An Airtasker has been fined $60,000 for unlicensed and dodgy electrical work. 

After posing as a licensed electrical contractor and doing illegal and dangerous electrical work, a Gold Coast man has been found guilty of seven charges under the Electrical Safety Act 2002 in the Southport Magistrates Court.

The man was fined a total of $60,000 for performing unlicensed electrical work; conducting a business that included the performance of electrical work without holding an electrical contractor’s licence; and as a person conducting a business who had an electrical safety duty, failed to ensure that the business was conducted in a way that was electrically safe and that failure exposed individuals to a risk of death or serious injury.

The former police officer provided services including electrical work via Airtasker, despite never having held an electrical work licence or electrical contractor licence.

He falsely claimed to have a valid Queensland electrical licence and undertook a range of jobs, most of which included dodgy and substandard fixes. 

When he took a job to disconnect a stove and install a new one, he incorrectly removed protective external sheathing to the electric cable used in the oven. This increased the risk of breaks or nicks to the single insulated cable which would result in the stove becoming live, exposing any individual who came into contact with it to the risk of serious injury or death.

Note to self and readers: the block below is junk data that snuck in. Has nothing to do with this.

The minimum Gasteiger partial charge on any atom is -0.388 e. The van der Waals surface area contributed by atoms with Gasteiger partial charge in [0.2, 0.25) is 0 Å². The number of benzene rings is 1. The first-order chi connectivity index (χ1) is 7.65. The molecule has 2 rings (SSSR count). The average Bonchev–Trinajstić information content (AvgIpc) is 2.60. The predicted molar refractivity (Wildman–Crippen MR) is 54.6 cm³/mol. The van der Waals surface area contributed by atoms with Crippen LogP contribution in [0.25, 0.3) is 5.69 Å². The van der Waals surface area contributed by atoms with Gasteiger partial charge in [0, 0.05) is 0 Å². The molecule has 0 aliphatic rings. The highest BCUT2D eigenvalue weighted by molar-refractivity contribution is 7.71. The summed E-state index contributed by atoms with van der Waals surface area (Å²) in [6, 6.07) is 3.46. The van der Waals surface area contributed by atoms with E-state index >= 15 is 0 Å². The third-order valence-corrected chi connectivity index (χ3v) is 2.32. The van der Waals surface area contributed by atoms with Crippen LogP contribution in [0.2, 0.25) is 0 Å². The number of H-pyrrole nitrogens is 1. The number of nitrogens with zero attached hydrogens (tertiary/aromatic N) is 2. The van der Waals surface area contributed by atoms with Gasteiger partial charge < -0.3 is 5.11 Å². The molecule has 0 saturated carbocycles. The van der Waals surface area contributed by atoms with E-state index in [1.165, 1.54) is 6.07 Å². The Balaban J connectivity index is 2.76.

He later accepted a job to install six ceiling fans, one of which was incorrectly earthed. This could have caused the conductive surfaces of the fan/light to become live, exposing anyone who contacted it to a risk of serious injury or death. 

There was also no Residual Current Device or safety switch installed for the ceiling fans, which, in the event of an insulation breakdown, could have resulted in an electrical shock.

Following this, he was contracted to install two sensor security lights, two power points and a television antenna. 

An inspection of that job revealed the cable junction of the wires from the sensor lights and the power outlet in the kitchen was not placed in a junction box and was located near the access point to the ceiling. This increased the likelihood of individuals contacting it, and without a junction box, there was a risk of exposure of the live wires, contact with which could have resulted in serious injury or death. The light switch for the sensor light had no wiring enclosure on the back, which, in the event of a conductor breaking could have resulted in direct contact with the conductive insulation material and started a fire.

The magistrate in the case acknowledged that the defendant had some electrical training at TAFE in New South Wales in 1987, but that this was over 30 years before the work in Queensland. However, he had never held any formal qualifications, and was not licenced at any stage.

He was fined a total of $60,000, plus court costs of almost $1,600. No conviction was recorded.